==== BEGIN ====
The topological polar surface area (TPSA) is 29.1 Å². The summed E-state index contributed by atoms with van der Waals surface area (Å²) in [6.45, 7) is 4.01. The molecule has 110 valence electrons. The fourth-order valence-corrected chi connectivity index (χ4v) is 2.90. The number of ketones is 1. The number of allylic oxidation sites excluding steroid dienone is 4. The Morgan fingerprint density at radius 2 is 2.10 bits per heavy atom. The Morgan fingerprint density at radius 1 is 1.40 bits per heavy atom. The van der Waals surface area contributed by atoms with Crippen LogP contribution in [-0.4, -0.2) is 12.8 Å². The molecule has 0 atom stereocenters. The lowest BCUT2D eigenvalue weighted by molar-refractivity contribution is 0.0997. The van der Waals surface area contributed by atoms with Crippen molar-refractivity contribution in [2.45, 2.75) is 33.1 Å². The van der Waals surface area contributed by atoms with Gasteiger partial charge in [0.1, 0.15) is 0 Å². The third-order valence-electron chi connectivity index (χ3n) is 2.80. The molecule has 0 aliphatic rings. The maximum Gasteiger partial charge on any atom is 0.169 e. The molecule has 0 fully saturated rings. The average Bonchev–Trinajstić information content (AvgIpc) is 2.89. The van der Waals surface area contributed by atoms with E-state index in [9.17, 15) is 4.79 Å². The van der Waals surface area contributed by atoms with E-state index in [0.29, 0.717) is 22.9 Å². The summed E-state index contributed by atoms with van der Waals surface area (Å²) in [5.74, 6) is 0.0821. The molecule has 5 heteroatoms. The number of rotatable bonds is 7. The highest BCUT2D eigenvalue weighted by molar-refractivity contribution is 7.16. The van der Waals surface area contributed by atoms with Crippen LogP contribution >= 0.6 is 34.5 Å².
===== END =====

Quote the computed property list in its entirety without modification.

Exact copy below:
The topological polar surface area (TPSA) is 29.1 Å². The summed E-state index contributed by atoms with van der Waals surface area (Å²) in [6.45, 7) is 4.01. The molecule has 110 valence electrons. The fourth-order valence-corrected chi connectivity index (χ4v) is 2.90. The number of ketones is 1. The number of allylic oxidation sites excluding steroid dienone is 4. The Morgan fingerprint density at radius 2 is 2.10 bits per heavy atom. The Morgan fingerprint density at radius 1 is 1.40 bits per heavy atom. The van der Waals surface area contributed by atoms with Crippen LogP contribution in [-0.4, -0.2) is 12.8 Å². The molecule has 0 atom stereocenters. The lowest BCUT2D eigenvalue weighted by molar-refractivity contribution is 0.0997. The van der Waals surface area contributed by atoms with Crippen molar-refractivity contribution in [2.45, 2.75) is 33.1 Å². The van der Waals surface area contributed by atoms with Gasteiger partial charge in [0.1, 0.15) is 0 Å². The third-order valence-electron chi connectivity index (χ3n) is 2.80. The molecule has 0 aliphatic rings. The maximum Gasteiger partial charge on any atom is 0.169 e. The molecule has 0 fully saturated rings. The average Bonchev–Trinajstić information content (AvgIpc) is 2.89. The van der Waals surface area contributed by atoms with E-state index in [9.17, 15) is 4.79 Å². The van der Waals surface area contributed by atoms with E-state index in [0.29, 0.717) is 22.9 Å². The summed E-state index contributed by atoms with van der Waals surface area (Å²) in [5.74, 6) is 0.0821. The molecule has 5 heteroatoms. The number of rotatable bonds is 7. The highest BCUT2D eigenvalue weighted by molar-refractivity contribution is 7.16. The van der Waals surface area contributed by atoms with Crippen LogP contribution >= 0.6 is 34.5 Å².